The system of this invention also includes circuitry whereby control of the controller established in response to the presentation of first and third control signals is provided on a first-come, first-serve basis, with such basis also applicable for the control established when second and fourth control signals are presented.

Another aspect of this invention involves the control circuitry which, when receiving a second control signal from the signal discriminator means, is effective to disable the signal discriminator means so that a third control signal cannot be produced by the discriminator means during the time the second control signal is controlling. The control circuit responds in a similar fashion to a fourth control signal from the signal discriminator means to disable the discriminator means so that a first control signal cannot be produced by the discriminator means during the time the fourth signal is controlling.

The invention presented herein will be better understood from the following description considered in connection with the accompanying drawings in which an embodiment of the invention is illustrated by way of example. It is to be expressly understood, however, that the drawings are for the purpose of illustration and description only and are not intended as a definition of the limits of the invention.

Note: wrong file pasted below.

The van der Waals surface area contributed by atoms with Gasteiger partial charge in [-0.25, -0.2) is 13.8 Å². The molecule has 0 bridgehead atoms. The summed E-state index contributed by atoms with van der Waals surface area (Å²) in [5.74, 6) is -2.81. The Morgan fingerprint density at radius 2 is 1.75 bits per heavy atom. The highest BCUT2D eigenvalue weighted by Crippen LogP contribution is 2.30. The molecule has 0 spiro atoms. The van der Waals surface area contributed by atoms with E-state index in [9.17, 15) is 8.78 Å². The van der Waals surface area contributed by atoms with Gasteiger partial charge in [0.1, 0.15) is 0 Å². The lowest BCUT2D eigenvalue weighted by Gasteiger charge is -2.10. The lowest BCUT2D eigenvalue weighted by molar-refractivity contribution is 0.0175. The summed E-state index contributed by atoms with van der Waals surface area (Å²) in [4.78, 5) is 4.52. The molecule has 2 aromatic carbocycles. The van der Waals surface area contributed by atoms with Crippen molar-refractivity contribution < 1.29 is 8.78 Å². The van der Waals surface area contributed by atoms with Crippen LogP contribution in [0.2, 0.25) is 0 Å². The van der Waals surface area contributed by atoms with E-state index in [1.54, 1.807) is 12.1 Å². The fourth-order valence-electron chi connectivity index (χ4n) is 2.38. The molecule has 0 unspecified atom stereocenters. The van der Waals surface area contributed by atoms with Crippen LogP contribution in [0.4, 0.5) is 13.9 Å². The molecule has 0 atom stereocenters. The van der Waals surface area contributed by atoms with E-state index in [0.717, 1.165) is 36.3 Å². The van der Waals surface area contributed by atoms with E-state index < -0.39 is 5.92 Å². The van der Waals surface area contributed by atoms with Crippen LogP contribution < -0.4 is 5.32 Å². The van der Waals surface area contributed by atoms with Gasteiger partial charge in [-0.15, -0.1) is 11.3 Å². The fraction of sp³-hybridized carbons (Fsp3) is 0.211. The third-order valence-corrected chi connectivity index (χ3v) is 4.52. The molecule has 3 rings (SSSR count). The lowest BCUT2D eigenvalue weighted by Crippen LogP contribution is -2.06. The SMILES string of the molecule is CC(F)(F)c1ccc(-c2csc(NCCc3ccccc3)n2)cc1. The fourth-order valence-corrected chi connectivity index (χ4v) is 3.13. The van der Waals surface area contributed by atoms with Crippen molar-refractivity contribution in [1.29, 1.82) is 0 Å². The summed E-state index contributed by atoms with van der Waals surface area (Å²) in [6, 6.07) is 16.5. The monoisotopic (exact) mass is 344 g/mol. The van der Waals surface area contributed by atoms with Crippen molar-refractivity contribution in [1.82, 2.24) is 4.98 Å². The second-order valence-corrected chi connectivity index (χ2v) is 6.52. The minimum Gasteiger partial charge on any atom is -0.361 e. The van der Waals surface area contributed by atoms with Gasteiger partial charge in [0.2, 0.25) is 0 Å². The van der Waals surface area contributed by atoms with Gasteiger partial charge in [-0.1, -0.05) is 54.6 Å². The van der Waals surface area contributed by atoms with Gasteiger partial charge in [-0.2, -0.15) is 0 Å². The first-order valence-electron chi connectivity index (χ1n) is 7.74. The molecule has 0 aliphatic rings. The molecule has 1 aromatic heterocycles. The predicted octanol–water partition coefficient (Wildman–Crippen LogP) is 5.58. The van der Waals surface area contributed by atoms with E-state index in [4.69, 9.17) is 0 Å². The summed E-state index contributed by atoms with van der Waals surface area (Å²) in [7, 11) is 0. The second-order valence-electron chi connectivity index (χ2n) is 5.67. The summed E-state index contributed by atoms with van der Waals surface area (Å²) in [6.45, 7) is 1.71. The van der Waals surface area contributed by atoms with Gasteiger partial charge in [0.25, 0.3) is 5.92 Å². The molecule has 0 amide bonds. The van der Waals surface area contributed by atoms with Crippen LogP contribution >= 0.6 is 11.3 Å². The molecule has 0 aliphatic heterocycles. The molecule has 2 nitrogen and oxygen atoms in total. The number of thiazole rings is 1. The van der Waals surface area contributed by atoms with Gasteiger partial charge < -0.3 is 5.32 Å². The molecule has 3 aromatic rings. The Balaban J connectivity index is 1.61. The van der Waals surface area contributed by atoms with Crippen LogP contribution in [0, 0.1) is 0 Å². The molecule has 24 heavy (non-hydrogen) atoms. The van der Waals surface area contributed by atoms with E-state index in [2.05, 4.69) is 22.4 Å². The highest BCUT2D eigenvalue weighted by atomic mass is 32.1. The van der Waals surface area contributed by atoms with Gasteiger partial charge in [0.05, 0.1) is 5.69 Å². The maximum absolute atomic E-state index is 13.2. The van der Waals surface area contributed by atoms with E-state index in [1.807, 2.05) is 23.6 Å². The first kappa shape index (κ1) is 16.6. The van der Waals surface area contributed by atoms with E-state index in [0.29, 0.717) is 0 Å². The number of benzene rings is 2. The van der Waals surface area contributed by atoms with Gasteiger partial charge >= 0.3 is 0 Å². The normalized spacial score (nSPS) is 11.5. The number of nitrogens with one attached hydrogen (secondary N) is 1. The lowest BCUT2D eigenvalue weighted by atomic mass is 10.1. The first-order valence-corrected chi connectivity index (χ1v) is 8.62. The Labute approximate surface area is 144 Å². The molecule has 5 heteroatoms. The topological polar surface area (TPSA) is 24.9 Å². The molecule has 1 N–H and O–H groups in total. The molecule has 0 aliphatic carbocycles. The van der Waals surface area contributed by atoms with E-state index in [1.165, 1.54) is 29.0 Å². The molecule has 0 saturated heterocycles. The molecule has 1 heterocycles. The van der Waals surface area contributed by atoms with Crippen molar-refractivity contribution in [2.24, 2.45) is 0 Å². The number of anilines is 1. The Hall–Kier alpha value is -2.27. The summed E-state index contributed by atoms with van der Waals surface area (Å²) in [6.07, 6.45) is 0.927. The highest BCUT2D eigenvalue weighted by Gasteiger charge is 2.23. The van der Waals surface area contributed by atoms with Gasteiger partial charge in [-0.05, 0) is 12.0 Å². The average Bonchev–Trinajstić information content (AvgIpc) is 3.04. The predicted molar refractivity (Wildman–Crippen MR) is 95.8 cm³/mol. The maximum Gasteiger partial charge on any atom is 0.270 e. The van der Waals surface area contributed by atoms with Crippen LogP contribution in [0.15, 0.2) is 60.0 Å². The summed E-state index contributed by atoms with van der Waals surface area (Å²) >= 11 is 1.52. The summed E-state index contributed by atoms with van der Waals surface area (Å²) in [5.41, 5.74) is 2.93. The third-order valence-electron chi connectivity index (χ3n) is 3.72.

FIG. 1 is a block diagram that illustrates the basic units in any embodiment of the invention;

FIG. 2 is a block diagram with some circuit detail given that illustrates more specifically the phase and priority selection circuitry and traffic signal controller of FIG. 1;

FIG. 3 shows the multiphase clock pulses that are provided by the clock generator of FIG. 1; and

FIG. 4 shows exemplary circuits for most of the circuit portions shown in block form in FIG. 1.

DETAILED DESCRIPTION

Referring to FIG. 1, a remote control system for a traffic signal control system embodying the invention is shown in block diagram form with a two-phase traffic light control system for a two roadway intersection used as an exemplary traffic signal control system to illustrate the use of such a remote control system. The traffic signal control system includes a traffic controller 10 connected for controlling the traffic lights 12 for the control of traffic along one of the roadways (north-south) for the intersection and connected to the traffic lights 14 for the control of traffic along the other roadway (east-west) of the intersection.